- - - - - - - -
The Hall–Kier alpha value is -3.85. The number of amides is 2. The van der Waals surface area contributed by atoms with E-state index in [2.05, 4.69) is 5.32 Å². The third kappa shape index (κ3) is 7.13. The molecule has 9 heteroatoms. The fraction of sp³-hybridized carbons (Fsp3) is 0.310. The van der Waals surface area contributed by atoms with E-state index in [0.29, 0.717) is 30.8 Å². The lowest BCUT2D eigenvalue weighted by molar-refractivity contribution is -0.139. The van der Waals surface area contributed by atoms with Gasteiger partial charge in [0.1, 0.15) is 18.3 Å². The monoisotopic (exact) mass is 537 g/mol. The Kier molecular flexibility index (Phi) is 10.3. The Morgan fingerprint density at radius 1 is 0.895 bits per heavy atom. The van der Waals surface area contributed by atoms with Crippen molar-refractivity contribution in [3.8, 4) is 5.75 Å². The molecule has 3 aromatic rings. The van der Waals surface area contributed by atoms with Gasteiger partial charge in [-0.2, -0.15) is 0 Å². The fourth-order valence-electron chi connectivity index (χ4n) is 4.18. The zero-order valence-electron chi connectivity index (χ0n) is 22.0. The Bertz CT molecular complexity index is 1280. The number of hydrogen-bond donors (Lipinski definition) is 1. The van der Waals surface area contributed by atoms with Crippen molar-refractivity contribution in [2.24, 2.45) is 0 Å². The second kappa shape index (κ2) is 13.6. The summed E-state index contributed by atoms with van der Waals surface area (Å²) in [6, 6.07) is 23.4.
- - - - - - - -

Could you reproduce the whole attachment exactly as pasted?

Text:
The Hall–Kier alpha value is -3.85. The number of amides is 2. The van der Waals surface area contributed by atoms with E-state index in [2.05, 4.69) is 5.32 Å². The third kappa shape index (κ3) is 7.13. The molecule has 9 heteroatoms. The fraction of sp³-hybridized carbons (Fsp3) is 0.310. The van der Waals surface area contributed by atoms with E-state index in [0.29, 0.717) is 30.8 Å². The lowest BCUT2D eigenvalue weighted by molar-refractivity contribution is -0.139. The van der Waals surface area contributed by atoms with Gasteiger partial charge in [0.1, 0.15) is 18.3 Å². The monoisotopic (exact) mass is 537 g/mol. The Kier molecular flexibility index (Phi) is 10.3. The Morgan fingerprint density at radius 1 is 0.895 bits per heavy atom. The van der Waals surface area contributed by atoms with Crippen molar-refractivity contribution in [3.8, 4) is 5.75 Å². The molecule has 3 aromatic rings. The van der Waals surface area contributed by atoms with Gasteiger partial charge in [-0.2, -0.15) is 0 Å². The fourth-order valence-electron chi connectivity index (χ4n) is 4.18. The zero-order valence-electron chi connectivity index (χ0n) is 22.0. The Bertz CT molecular complexity index is 1280. The number of hydrogen-bond donors (Lipinski definition) is 1. The van der Waals surface area contributed by atoms with Crippen molar-refractivity contribution in [2.24, 2.45) is 0 Å². The second kappa shape index (κ2) is 13.6. The summed E-state index contributed by atoms with van der Waals surface area (Å²) in [6, 6.07) is 23.4.